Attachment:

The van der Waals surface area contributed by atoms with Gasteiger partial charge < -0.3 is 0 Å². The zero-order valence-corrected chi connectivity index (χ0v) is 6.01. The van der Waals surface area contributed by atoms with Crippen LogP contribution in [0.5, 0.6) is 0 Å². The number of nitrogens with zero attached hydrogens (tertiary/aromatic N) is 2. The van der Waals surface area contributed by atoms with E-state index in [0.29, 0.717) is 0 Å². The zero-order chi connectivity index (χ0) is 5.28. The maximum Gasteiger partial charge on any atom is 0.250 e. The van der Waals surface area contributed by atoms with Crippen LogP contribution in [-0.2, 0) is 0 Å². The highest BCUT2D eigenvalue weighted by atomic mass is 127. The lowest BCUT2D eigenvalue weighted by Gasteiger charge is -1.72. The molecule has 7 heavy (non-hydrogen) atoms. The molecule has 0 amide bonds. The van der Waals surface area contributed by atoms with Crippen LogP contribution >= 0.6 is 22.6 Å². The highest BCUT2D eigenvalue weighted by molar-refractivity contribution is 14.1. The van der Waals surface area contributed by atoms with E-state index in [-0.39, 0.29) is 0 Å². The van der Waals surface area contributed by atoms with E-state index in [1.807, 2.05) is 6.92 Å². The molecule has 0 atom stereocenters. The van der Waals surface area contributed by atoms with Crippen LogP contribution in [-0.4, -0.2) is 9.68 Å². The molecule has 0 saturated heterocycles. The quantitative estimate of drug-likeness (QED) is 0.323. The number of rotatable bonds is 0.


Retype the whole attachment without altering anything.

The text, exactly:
The van der Waals surface area contributed by atoms with Gasteiger partial charge < -0.3 is 0 Å². The zero-order valence-corrected chi connectivity index (χ0v) is 6.01. The van der Waals surface area contributed by atoms with Crippen LogP contribution in [0.5, 0.6) is 0 Å². The number of nitrogens with zero attached hydrogens (tertiary/aromatic N) is 2. The van der Waals surface area contributed by atoms with E-state index in [0.29, 0.717) is 0 Å². The zero-order chi connectivity index (χ0) is 5.28. The maximum Gasteiger partial charge on any atom is 0.250 e. The van der Waals surface area contributed by atoms with Crippen LogP contribution in [-0.2, 0) is 0 Å². The highest BCUT2D eigenvalue weighted by atomic mass is 127. The lowest BCUT2D eigenvalue weighted by Gasteiger charge is -1.72. The molecule has 7 heavy (non-hydrogen) atoms. The molecule has 0 amide bonds. The van der Waals surface area contributed by atoms with Crippen LogP contribution >= 0.6 is 22.6 Å². The highest BCUT2D eigenvalue weighted by molar-refractivity contribution is 14.1. The van der Waals surface area contributed by atoms with E-state index in [-0.39, 0.29) is 0 Å². The van der Waals surface area contributed by atoms with E-state index in [1.807, 2.05) is 6.92 Å². The molecule has 0 atom stereocenters. The van der Waals surface area contributed by atoms with Crippen LogP contribution in [-0.4, -0.2) is 9.68 Å². The molecule has 0 saturated heterocycles. The quantitative estimate of drug-likeness (QED) is 0.323. The number of rotatable bonds is 0.